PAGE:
Denote by $P_0(\mathbb{R}^d)$ the sets of continuous paths over $[0,1]$ started at $x=0$ with values in $\mathbb{R}^d$, we equip this space with the sup-norm and make it into a probability space by endowing it with the $\sigma$-algebra generated by open sets and Wiener-measure.

Let $F:P_0(\mathbb{R}^d)\rightarrow \mathbb{R}$ be a cylinder function, i.e., $F(\omega)=f(\omega_{s_1},...,\omega_{s_n})$, where $0<s_1<...<s_n<1$ and $f$ and all its derivatives have at most polynomial growth.

How can I see that the limit for a Cameron Martin path $h\in\mathcal{H}$

$\lim_{t\rightarrow 0} \frac{F(\omega+th)-F(\omega)}{t}$ exists in at least $L^1$?

Or put differently, why can I interchange the limit with the integral sign in

$\lim_{t\rightarrow 0}\int_{P_0(\mathbb{R}^d)}\frac{F(\omega+th)-F(\omega)}{t}d\mathbb{P}(\omega)$?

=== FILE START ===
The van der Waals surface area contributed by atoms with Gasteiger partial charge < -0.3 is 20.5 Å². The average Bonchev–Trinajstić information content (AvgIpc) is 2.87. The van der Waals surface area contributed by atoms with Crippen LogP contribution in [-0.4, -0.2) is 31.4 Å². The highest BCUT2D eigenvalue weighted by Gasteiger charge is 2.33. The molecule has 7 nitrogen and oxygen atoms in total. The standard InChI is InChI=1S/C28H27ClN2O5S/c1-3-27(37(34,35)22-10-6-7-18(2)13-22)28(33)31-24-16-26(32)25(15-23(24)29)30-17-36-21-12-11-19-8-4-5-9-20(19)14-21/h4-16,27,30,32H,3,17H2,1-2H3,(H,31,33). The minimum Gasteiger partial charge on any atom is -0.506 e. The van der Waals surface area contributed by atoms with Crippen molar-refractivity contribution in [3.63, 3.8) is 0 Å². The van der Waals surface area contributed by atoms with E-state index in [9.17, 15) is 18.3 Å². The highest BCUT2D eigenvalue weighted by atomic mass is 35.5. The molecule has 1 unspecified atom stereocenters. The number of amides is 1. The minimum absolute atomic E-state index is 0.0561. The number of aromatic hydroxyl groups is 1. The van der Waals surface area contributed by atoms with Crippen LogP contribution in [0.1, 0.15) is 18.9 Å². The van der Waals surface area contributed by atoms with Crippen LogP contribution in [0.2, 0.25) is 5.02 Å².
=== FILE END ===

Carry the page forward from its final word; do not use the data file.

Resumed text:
In order to interchange the limit with the integral it would suffice to find an integrable function $G$ such that $F'(\omega+th)\leq G(\omega)$ for $t\in (-\epsilon, \epsilon)$. But I only see that

$F'(\omega+th)=\sum_{j=1}^n \nabla^jf(\omega_{s_1}+th_{s_1},...,\omega_{s_l}+th_{s_l})\cdot h_{s_j} $ $\leq\sup_{t\in (-\epsilon,\epsilon)} \sum_{j=1}^n\nabla^jf(\omega_{s_1}+th_{s_1},...,\omega_{s_l}+th_{s_l})\cdot h_{s_j}$

But how do I see that the last line in integrable? I understand that without the sup this line in integrable as $f$ is polynomial and $B_{s_i}$ has moments of all orders but this does not seem to suffice here.


We can assume that all the first derivatives of $f$ are bounded by some polynomial function, let's say $|\nabla^j f(x)|\le C(1+|x|^p)$. Then we have $|F'(\omega + th)| \le n C(1 + (\|\omega\|_\infty + t \|h\|_\infty)^p)$ which can be bounded, independent of $t$, by something like $C_1(1 + \|\omega\|_\infty^p)$. But by Fernique's or Skorohod's theorem, $\|B\|_\infty$ has finite moments of all orders, i.e. $\int \|\omega\|_\infty^p \,d\mathbb{P}(\omega) < \infty$.


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